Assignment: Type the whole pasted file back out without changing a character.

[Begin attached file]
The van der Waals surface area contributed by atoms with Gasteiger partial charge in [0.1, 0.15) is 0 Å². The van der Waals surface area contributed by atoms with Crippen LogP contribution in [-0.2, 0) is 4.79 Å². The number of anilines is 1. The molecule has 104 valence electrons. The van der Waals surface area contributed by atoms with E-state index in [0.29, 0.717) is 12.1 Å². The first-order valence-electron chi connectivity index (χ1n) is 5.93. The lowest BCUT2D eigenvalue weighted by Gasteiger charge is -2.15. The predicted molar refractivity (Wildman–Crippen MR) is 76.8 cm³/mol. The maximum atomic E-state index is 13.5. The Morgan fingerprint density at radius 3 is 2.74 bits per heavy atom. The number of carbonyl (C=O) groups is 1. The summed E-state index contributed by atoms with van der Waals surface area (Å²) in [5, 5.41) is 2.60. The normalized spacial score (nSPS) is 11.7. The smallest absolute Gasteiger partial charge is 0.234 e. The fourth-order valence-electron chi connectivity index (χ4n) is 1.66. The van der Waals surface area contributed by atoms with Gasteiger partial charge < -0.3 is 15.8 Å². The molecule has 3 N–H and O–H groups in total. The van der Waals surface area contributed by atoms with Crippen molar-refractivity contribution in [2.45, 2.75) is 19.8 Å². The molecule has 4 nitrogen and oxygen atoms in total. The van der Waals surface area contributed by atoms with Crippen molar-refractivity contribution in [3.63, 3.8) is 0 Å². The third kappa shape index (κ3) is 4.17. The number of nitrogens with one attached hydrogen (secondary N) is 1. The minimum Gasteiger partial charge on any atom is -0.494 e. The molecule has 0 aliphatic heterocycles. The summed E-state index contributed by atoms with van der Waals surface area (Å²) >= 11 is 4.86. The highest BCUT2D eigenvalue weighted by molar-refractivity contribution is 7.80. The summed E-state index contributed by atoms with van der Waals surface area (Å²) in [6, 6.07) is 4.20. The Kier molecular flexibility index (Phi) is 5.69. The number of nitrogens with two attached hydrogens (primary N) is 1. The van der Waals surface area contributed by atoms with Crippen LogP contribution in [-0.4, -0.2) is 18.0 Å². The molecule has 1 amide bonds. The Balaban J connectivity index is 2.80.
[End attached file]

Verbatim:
The van der Waals surface area contributed by atoms with Gasteiger partial charge in [0.1, 0.15) is 0 Å². The van der Waals surface area contributed by atoms with Crippen LogP contribution in [-0.2, 0) is 4.79 Å². The number of anilines is 1. The molecule has 104 valence electrons. The van der Waals surface area contributed by atoms with E-state index in [0.29, 0.717) is 12.1 Å². The first-order valence-electron chi connectivity index (χ1n) is 5.93. The lowest BCUT2D eigenvalue weighted by Gasteiger charge is -2.15. The predicted molar refractivity (Wildman–Crippen MR) is 76.8 cm³/mol. The maximum atomic E-state index is 13.5. The Morgan fingerprint density at radius 3 is 2.74 bits per heavy atom. The number of carbonyl (C=O) groups is 1. The summed E-state index contributed by atoms with van der Waals surface area (Å²) in [5, 5.41) is 2.60. The normalized spacial score (nSPS) is 11.7. The smallest absolute Gasteiger partial charge is 0.234 e. The fourth-order valence-electron chi connectivity index (χ4n) is 1.66. The van der Waals surface area contributed by atoms with Gasteiger partial charge < -0.3 is 15.8 Å². The molecule has 3 N–H and O–H groups in total. The van der Waals surface area contributed by atoms with Crippen molar-refractivity contribution in [2.45, 2.75) is 19.8 Å². The molecule has 4 nitrogen and oxygen atoms in total. The van der Waals surface area contributed by atoms with Crippen molar-refractivity contribution in [3.63, 3.8) is 0 Å². The third kappa shape index (κ3) is 4.17. The number of nitrogens with one attached hydrogen (secondary N) is 1. The minimum Gasteiger partial charge on any atom is -0.494 e. The molecule has 0 aliphatic heterocycles. The summed E-state index contributed by atoms with van der Waals surface area (Å²) >= 11 is 4.86. The highest BCUT2D eigenvalue weighted by molar-refractivity contribution is 7.80. The summed E-state index contributed by atoms with van der Waals surface area (Å²) in [6, 6.07) is 4.20. The Kier molecular flexibility index (Phi) is 5.69. The number of nitrogens with two attached hydrogens (primary N) is 1. The van der Waals surface area contributed by atoms with Crippen LogP contribution in [-0.4, -0.2) is 18.0 Å². The molecule has 1 amide bonds. The Balaban J connectivity index is 2.80.